Ethical Statement: The authors are accountable for all aspects of the work in ensuring that questions related to the accuracy or integrity of any part of the work are appropriately investigated and resolved. All procedures performed in this study involving human participants were in accordance with the Declaration of Helsinki (as revised in 2013). The study was approved by the First Affiliated Hospital of Zhengzhou University (No.: 2020-KY-056). Individual consent for this retrospective analysis was waived.

Open Access Statement: This is an Open Access article distributed in accordance with the Creative Commons Attribution-NonCommercial-NoDerivs 4.0 International License (CC BY-NC-ND 4.0), which permits the non-commercial replication and distribution of the article with the strict proviso that no changes or edits are made and the original work is properly cited (including links to both the formal publication through the relevant DOI and the license). See: https://creativecommons.org/licenses/by-nc-nd/4.0/.


References

  1. Liu YC, Kuo RL, Shih SR. COVID-19: The first documented coronavirus pandemic in history. Biomed J 2020;43:328-33. [Crossref] [PubMed]
  2. Harapan H, Itoh N, Yufika A, et al. Coronavirus disease 2019 (COVID-19): A literature review. J Infect Public Health 2020;13:667-73. [Crossref] [PubMed]
  3. Shi Y, Wang G, Cai XP, et al. An overview of COVID-19. J Zhejiang Univ Sci B 2020;21:343-60. [Crossref] [PubMed]
  4. Jiang F, Deng L, Zhang L, et al. Review of the Clinical Characteristics of Coronavirus Disease 2019 (COVID-19). J Gen Intern Med 2020;35:1545-9. [Crossref] [PubMed]
  5. Song Y, Liu P, Shi XL, et al. SARS-CoV-2 induced diarrhoea as onset symptom in patient with COVID-19. Gut 2020;69:1143-4. [Crossref] [PubMed]
  6. D'Amico F, Baumgart DC, Danese S, et al. Diarrhea During COVID-19 Infection: Pathogenesis, Epidemiology, Prevention, and Management. Clin Gastroenterol Hepatol 2020;18:1663-72. [Crossref] [PubMed]
  7. Marsland BJ, Trompette A, Gollwitzer ES. The Gut-Lung Axis in Respiratory Disease. Ann Am Thorac Soc 2015;12:S150-6. [PubMed]
  8. Wang J, Li F, Wei H, et al. Respiratory influenza virus infection induces intestinal immune injury via microbiota-mediated Th17 cell-dependent inflammation. J Exp Med 2014;211:2397-410. [Crossref] [PubMed]
  9. Groves HT, Cuthbertson L, James P, et al. Respiratory Disease following Viral Lung Infection Alters the Murine Gut Microbiota. Front Immunol 2018;9:182. [Crossref] [PubMed]
  10. Li F, Lu H, Li X, et al. The impact of COVID-19 on intestinal flora: A protocol for systematic review and meta analysis. Medicine (Baltimore) 2020;99:e22273. [Crossref] [PubMed]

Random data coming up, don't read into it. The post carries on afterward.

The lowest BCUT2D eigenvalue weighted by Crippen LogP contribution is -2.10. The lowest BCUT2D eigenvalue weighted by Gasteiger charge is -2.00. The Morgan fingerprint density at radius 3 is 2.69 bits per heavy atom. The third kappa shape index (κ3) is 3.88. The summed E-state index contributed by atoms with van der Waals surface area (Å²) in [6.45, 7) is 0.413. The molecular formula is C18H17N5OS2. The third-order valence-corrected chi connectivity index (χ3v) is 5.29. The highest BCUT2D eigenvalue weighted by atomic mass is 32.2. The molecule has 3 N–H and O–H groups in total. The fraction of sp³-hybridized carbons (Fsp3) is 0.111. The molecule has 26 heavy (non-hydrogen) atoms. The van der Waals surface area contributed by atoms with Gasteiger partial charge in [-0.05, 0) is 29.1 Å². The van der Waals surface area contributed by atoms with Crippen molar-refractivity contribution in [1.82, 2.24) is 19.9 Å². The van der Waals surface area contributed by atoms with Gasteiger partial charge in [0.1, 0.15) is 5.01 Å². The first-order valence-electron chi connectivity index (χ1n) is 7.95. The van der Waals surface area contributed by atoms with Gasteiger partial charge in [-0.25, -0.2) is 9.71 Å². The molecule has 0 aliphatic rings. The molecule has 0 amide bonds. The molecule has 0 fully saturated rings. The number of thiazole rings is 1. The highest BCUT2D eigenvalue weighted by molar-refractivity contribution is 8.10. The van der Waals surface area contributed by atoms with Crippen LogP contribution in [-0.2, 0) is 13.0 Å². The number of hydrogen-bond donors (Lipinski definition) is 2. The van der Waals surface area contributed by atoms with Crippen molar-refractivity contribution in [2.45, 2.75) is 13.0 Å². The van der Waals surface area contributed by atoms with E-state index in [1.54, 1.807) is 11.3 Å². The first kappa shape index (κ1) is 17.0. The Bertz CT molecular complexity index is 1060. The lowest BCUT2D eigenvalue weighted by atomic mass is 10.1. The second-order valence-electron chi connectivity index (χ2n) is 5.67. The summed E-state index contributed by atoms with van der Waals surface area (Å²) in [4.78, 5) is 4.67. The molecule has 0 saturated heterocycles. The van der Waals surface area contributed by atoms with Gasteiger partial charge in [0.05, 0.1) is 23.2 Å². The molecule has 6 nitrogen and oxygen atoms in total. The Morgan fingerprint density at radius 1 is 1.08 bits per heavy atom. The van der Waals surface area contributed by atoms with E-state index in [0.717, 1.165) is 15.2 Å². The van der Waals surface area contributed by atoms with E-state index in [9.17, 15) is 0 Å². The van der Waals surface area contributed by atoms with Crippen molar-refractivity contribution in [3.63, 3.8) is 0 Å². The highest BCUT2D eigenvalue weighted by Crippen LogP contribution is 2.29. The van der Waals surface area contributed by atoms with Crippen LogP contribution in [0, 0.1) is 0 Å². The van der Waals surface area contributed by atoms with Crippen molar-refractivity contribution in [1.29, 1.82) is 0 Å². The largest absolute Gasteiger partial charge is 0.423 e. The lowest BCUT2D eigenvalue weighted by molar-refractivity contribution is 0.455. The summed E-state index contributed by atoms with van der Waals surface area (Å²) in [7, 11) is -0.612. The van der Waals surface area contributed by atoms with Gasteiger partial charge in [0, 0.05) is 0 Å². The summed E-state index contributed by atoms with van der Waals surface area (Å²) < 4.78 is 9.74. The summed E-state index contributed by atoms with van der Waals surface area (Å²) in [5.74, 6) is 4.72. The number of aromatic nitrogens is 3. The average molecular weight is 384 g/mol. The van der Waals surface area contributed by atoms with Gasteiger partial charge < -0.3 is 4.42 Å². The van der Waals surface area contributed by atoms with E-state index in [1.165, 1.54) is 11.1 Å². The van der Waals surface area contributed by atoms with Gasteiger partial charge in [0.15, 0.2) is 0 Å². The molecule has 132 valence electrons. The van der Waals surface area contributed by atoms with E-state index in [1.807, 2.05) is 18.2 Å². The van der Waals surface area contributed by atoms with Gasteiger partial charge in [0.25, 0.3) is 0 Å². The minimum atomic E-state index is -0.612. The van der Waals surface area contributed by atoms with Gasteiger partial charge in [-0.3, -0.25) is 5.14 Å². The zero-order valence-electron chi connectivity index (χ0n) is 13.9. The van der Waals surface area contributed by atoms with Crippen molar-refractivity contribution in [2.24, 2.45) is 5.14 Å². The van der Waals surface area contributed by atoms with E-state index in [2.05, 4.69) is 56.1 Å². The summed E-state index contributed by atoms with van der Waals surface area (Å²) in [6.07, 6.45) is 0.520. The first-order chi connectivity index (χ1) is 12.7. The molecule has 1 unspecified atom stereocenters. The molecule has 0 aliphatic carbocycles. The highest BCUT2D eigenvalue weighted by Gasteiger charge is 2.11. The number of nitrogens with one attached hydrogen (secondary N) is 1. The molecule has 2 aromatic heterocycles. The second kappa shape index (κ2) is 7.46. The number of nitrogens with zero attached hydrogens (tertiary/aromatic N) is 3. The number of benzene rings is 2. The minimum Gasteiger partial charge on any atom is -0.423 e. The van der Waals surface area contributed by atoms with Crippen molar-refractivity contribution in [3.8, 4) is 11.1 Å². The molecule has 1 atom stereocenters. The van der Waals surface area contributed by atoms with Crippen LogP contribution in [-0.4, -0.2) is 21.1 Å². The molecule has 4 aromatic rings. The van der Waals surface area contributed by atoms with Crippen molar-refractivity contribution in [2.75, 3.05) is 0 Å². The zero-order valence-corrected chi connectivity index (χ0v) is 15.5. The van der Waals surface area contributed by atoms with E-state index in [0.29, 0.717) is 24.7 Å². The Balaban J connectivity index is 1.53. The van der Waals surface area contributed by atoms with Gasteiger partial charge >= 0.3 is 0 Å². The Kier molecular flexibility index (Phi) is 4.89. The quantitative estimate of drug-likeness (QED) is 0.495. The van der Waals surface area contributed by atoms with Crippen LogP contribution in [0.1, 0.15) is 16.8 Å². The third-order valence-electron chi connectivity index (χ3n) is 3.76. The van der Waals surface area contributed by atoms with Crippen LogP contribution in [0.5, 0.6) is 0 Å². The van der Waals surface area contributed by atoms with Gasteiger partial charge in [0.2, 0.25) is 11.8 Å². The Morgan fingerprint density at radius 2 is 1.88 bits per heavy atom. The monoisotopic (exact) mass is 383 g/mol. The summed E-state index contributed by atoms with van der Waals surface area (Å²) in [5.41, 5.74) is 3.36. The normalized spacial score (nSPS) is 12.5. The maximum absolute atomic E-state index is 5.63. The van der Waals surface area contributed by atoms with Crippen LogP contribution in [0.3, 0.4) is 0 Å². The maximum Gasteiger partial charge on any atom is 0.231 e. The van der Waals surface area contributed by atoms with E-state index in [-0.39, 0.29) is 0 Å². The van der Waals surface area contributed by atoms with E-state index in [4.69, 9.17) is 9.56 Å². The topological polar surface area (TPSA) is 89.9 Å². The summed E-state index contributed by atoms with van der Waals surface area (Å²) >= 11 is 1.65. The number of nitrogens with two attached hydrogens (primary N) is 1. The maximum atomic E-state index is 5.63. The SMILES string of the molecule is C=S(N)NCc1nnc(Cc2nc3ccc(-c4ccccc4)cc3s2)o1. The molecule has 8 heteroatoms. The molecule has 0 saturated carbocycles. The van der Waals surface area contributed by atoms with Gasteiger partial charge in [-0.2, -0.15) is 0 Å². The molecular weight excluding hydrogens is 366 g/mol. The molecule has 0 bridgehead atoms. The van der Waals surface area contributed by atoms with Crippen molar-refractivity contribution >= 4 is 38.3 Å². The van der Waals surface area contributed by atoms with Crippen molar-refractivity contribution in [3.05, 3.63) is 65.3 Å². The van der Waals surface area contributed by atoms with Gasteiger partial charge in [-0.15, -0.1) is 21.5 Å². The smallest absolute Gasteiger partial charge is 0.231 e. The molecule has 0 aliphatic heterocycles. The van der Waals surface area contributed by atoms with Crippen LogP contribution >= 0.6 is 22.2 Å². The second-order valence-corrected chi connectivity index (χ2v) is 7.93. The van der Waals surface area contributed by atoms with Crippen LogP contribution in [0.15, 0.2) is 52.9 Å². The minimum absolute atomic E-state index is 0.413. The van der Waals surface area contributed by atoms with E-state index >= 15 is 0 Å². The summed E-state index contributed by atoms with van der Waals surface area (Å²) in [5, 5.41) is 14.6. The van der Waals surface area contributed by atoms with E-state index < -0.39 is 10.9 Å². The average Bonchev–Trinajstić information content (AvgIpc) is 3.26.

11. Epidemiology Working Group for NCIP Emergency Response, Chinese Center for Disease Control and Prevention. Rapid investigation plan of clinical courses and key diagnosis and treatment equipment requirements for the patients of the 2019 Novel Coronavirus Pneumonia (COVID-19). Zhonghua Liu Xing Bing Xue Za Zhi 2020;41:296. [PubMed]
  12. D'Argenio V, Salvatore F. The role of the gut microbiome in the healthy adult status. Clin Chim Acta 2015;451:97-102. [Crossref] [PubMed]
  13. van Nood E, Speelman P, Nieuwdorp M, et al. Fecal microbiota transplantation: facts and controversies. Curr Opin Gastroenterol 2014;30:34-9. [Crossref] [PubMed]
  14. Goto H, Sagitani A, Ashida N, et al. Anti-influenza virus effects of both live and non-live Lactobacillus acidophilus L-92 accompanied by the activation of innate immunity. Br J Nutr 2013;110:1810-8. [Crossref] [PubMed]
  15. Harata G, He F, Hiruta N, et al. Intranasal administration of Lactobacillus rhamnosus GG protects mice from H1N1 influenza virus infection by regulating respiratory immune responses. Lett Appl Microbiol 2010;50:597-602. [Crossref] [PubMed]
  16. Mu C, Yang Y, Zhu W. Crosstalk Between The Immune Receptors and Gut Microbiota. Curr Protein Pept Sci 2015;16:622-31. [Crossref] [PubMed]
  17. Mehta P, McAuley DF, Brown M, et al. COVID-19: consider cytokine storm syndromes and immunosuppression. Lancet 2020;395:1033-4. [Crossref] [PubMed]
  18. Ma J, Xia P, Zhou Y, et al. Potential effect of blood purification therapy in reducing cytokine storm as a late complication of critically ill COVID-19. Clin Immunol 2020;214:108408. [Crossref] [PubMed]
  19. Vaninov N. In the eye of the COVID-19 cytokine storm. Nat Rev Immunol 2020;20:277. [Crossref] [PubMed]
Cite this article as: Wang H, Wang Y, Lu C, Qiu L, Song X, Jia H, Cui D, Zhang G. The efficacy of probiotics in patients with severe COVID-19. Ann Palliat Med 2021;10(12):12374-12380. doi: 10.21037/apm-21-3373